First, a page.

Is the world returning to bipolarity?

Deglobalisation is no more a buzzword

Reuters file
Reuters file

By Umer Bhatti

Published: Wed 8 Dec 2021, 11:54 PM

Deglobalisation is no more a buzzword. It has rather become a well-grounded reality, particularly after the formal exit of Great Britain from the European Union (EU), dubbed Brexit.

Similar illiberal sentiments are brewing in another EU member country of Poland – a hypothetical withdrawal from the EU which is being called Polexit. Similarly, across the Atlantic, prompted by his “America First” rhetoric, former US president Donald Trump restructured North American Free Trade Agreement (Nafta), which he called America’s worst trade deal.

The seemingly liberal Nafta, enacted in 1994, was substituted by United States-Mexico-Canada Agreement (USMCA) in July 2020 with president Trump calling it “the best and most important trade deal ever made by the USA”.

In general, the latter is believed to be more evenly reciprocal and favourable to American workers and farmers than the former. Another protectionist measure of president Trump was the US withdrawal from Trans-Pacific Partnership (TPP) in 2017. Before the US withdrawal, the TPP was set to become the world’s largest free trade deal covering 40 per cent of the global economy.

In addition, it had a strategic angle as well being the centrepiece of the US Pivot to Asia Policy. Across the Pacific in Asia, however, globalisation-led trade integration seems to be still in vogue. In what appears to be an intent to capitalise on the vacuum provided by the US withdrawal, China, the biggest economy in Asia, has formally requested to join the Comprehensive and Progressive Agreement for Trans-Pacific Partnership (CPTPP) – the new version of the erstwhile TPP.

China formally requesting to join the CPTPP gives credence to the belief that there is still a strong understanding within the Asian Continent that trade-related economic integration is still beneficial for the world and the region.

Another mega-regional alliance, the Regional Comprehensive Economic Partnership (RCEP) – a 15-member free trade agreement within the Asia Pacific region – is set to take effect from January 1, 2022. It is going to be the world’s biggest free trade agreement despite the absence of the US. It may be argued that the world appears to be divided into two blocks.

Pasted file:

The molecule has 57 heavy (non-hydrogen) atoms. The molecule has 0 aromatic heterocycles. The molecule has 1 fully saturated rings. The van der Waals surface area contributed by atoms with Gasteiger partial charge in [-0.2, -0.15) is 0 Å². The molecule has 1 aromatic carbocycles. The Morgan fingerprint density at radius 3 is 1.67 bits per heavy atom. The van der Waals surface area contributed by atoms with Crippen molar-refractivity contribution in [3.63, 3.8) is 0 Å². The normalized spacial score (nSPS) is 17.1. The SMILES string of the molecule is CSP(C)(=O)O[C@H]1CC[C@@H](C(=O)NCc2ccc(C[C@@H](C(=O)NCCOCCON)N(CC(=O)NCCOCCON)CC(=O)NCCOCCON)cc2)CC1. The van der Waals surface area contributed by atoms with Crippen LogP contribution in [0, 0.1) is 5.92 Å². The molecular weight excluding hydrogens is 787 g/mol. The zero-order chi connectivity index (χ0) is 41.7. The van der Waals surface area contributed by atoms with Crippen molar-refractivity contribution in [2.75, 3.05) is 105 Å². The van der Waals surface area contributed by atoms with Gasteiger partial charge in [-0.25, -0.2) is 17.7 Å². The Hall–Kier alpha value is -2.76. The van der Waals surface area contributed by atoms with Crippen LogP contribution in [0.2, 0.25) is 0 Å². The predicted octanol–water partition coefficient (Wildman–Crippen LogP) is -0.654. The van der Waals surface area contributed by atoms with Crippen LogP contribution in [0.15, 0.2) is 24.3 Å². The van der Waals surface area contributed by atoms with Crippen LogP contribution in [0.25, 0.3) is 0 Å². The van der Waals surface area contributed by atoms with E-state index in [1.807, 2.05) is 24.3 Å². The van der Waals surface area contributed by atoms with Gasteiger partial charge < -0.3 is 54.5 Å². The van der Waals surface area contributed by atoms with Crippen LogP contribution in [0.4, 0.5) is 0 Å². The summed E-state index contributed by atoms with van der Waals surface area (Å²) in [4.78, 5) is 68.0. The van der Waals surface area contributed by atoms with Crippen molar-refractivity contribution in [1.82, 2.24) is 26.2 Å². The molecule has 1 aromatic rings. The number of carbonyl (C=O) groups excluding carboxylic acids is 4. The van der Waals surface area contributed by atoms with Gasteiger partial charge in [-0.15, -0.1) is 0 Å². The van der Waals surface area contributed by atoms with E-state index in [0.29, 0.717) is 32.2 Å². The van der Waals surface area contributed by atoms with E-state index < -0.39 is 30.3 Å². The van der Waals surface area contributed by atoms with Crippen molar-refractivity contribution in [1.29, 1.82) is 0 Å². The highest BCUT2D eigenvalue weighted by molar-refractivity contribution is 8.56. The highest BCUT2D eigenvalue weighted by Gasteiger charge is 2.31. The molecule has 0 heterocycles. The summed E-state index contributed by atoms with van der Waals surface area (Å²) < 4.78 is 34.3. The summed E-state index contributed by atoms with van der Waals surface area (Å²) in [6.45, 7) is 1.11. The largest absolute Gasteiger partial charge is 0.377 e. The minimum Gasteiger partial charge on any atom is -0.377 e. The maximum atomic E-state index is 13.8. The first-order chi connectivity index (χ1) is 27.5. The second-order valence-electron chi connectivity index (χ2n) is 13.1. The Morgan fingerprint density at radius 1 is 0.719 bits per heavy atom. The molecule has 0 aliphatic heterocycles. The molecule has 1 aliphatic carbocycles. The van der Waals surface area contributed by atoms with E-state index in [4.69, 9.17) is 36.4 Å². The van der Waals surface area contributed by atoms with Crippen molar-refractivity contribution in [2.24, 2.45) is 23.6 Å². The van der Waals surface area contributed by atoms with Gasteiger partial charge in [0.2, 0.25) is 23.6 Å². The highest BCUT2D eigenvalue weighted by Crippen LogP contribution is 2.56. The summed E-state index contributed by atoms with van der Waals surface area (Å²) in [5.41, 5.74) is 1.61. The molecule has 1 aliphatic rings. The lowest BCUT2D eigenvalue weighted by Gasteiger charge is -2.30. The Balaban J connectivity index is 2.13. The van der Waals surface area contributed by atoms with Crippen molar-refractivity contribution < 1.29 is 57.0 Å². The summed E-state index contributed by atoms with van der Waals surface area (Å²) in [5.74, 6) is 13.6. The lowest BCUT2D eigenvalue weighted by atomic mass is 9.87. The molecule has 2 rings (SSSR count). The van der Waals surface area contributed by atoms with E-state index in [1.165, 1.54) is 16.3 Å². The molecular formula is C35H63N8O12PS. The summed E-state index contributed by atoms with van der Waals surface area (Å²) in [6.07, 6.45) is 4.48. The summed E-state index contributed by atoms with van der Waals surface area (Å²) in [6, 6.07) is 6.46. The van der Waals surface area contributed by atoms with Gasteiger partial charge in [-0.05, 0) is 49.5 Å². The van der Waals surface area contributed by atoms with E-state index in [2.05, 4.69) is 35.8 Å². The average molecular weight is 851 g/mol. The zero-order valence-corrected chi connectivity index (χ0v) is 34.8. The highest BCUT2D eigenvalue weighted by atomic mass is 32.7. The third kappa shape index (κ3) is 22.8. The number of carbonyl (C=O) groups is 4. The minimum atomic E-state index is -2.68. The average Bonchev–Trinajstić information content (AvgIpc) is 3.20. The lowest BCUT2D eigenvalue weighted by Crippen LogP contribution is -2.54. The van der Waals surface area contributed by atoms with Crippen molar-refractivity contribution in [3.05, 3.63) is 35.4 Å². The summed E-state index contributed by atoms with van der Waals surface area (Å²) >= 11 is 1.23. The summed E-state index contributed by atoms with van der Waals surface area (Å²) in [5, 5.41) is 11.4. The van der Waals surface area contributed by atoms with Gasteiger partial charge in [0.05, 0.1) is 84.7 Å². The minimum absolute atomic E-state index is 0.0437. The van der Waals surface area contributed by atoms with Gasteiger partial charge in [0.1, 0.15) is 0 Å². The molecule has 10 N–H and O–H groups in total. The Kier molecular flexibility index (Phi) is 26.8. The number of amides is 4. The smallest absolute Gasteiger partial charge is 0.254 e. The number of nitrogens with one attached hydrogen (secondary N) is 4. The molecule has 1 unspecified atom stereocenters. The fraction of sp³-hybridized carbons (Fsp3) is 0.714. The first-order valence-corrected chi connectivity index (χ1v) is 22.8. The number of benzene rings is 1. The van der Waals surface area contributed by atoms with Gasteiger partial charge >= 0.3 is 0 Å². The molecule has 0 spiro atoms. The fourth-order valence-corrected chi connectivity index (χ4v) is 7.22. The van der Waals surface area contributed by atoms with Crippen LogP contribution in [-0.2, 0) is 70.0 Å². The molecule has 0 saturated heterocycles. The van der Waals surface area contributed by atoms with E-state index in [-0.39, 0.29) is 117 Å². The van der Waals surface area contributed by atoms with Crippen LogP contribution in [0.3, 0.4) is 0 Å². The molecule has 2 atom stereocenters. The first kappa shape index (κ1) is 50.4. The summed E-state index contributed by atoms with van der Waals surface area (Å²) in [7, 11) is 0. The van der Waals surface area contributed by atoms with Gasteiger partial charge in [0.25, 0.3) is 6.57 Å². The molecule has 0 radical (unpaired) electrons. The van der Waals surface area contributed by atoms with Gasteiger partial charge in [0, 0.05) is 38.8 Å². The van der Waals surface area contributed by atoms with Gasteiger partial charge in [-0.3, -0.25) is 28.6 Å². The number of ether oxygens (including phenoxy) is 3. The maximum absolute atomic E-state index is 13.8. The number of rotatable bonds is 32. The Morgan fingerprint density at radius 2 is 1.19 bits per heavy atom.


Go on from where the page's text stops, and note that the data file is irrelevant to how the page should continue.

On one hand, there is a US-led “protectionist” block which is primarily aiming to contain Chinese expansionism by hammering out security and military coalitions among the likeminded countries. Quadrilateral Security Dialogue (QUAD) and Australia-United Kingdom-United States (AUKUS) are examples of such arrangements.

On the other hand, there is a China-led “liberal” block which is largely ironing out mega trade deals with a short-term goal of creating economic interdependence and a long-term goal of achieving political and military supremacy across the world. The CPTPP and the RCEP are the vehicles of short-term goal, whereas the Chinese Belt and Road Initiative (BRI) can be termed as the vehicle of achieving the long-term goal.

The question that arises here is which block is going to be sustainable and prevail at the end? Although, no clear conclusions can be drawn here, it can be argued that trade creates interdependence among countries. In fact, the above-mentioned liberal block has learnt this art from the post-World War II Europe which, bolstered by the US, embarked upon a path of gradual economic integration which culminated into the establishment of the most potent and sustainable economic integration arrangement in the world – the EU.

It can also be argued that economic strength precedes the strategic or military strength of any country. The world has experienced it in the case of China which has adopted a policy of “peaceful coexistence” since its economic rise starting 1979. However, with the onset of BRI in 2013, buttressed by its exponential economic growth, China has started to flex its expansionist muscles with an ostensible end goal of becoming a political and military hegemon of the world.

There is only one argument which may assertively be made in favour of the sustainability of the emerging liberal block that there are many countries in the US-led block who are the major trading partners of China and the economic interdependence among them is quite significant. For instance, Australia, Japan and India are not only America’s QUAD partners, but also major trading partners of China.

Similarly, South Korea, a major political and military ally of the US, is one of the biggest trading partners of China. Moreover, the UK, which has just exited from the EU and entered AUKUS with the US and Australia, is considering a free trade agreement with China.

Most importantly, Japan and Australia are the member countries of the CPTPP and South Korea of the RCEP. South Korea, the fourth largest economy in Asia, exported goods worth more than $136 billion to China in 2019 which comprises a quarter of its total exports.

Similarly, The Hindu reported that despite the Galwan Valley military face-off, India-China bilateral trade is set to cross $100 billion mark in 2021. It may be averred that decoupling from such an integrated trade relationship will not be easy and advisable and such an alliance is bound to be long-lasting vis a vis a military or security alliance. It remains to be seen, however, which block is going to sustain in the long run.

The writer is a graduate of Crawford School of Public Policy, Australian National University and presently works as a senior consultant in Sustainable Development Policy Institute, Islamabad, Pakistan.

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